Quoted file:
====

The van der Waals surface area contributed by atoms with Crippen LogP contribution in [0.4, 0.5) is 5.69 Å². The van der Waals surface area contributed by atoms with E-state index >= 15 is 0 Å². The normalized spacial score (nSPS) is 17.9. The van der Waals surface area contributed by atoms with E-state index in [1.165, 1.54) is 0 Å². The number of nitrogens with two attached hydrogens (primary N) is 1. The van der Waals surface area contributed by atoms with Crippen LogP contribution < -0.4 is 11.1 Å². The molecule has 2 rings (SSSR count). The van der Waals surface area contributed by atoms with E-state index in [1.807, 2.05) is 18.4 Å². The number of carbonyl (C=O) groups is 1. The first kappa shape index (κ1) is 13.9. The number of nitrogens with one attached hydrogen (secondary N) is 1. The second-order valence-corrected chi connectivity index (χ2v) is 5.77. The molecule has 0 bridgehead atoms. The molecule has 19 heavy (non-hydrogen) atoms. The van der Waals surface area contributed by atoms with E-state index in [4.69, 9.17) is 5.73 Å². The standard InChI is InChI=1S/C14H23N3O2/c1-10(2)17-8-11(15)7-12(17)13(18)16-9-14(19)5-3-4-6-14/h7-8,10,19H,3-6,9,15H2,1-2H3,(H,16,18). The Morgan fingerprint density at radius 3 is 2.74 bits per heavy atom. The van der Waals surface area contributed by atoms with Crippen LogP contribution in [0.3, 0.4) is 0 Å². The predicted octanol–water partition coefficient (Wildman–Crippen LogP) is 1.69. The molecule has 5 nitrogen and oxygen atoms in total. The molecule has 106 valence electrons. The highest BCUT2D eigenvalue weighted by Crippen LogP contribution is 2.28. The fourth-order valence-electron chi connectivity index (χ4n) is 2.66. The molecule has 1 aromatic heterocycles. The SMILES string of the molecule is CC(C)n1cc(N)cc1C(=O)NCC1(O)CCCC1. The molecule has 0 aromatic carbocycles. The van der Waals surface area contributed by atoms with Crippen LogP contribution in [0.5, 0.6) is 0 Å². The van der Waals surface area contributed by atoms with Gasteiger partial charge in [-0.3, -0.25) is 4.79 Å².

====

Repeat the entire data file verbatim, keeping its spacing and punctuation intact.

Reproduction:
The van der Waals surface area contributed by atoms with Crippen LogP contribution in [0.4, 0.5) is 5.69 Å². The van der Waals surface area contributed by atoms with E-state index >= 15 is 0 Å². The normalized spacial score (nSPS) is 17.9. The van der Waals surface area contributed by atoms with E-state index in [1.165, 1.54) is 0 Å². The number of nitrogens with two attached hydrogens (primary N) is 1. The van der Waals surface area contributed by atoms with Crippen LogP contribution < -0.4 is 11.1 Å². The molecule has 2 rings (SSSR count). The van der Waals surface area contributed by atoms with E-state index in [1.807, 2.05) is 18.4 Å². The number of carbonyl (C=O) groups is 1. The first kappa shape index (κ1) is 13.9. The number of nitrogens with one attached hydrogen (secondary N) is 1. The second-order valence-corrected chi connectivity index (χ2v) is 5.77. The molecule has 0 bridgehead atoms. The molecule has 19 heavy (non-hydrogen) atoms. The van der Waals surface area contributed by atoms with E-state index in [4.69, 9.17) is 5.73 Å². The standard InChI is InChI=1S/C14H23N3O2/c1-10(2)17-8-11(15)7-12(17)13(18)16-9-14(19)5-3-4-6-14/h7-8,10,19H,3-6,9,15H2,1-2H3,(H,16,18). The Morgan fingerprint density at radius 3 is 2.74 bits per heavy atom. The van der Waals surface area contributed by atoms with Crippen LogP contribution in [0.3, 0.4) is 0 Å². The predicted octanol–water partition coefficient (Wildman–Crippen LogP) is 1.69. The molecule has 5 nitrogen and oxygen atoms in total. The molecule has 106 valence electrons. The highest BCUT2D eigenvalue weighted by Crippen LogP contribution is 2.28. The fourth-order valence-electron chi connectivity index (χ4n) is 2.66. The molecule has 1 aromatic heterocycles. The SMILES string of the molecule is CC(C)n1cc(N)cc1C(=O)NCC1(O)CCCC1. The molecule has 0 aromatic carbocycles. The van der Waals surface area contributed by atoms with Crippen LogP contribution in [0.5, 0.6) is 0 Å². The van der Waals surface area contributed by atoms with Gasteiger partial charge in [-0.3, -0.25) is 4.79 Å².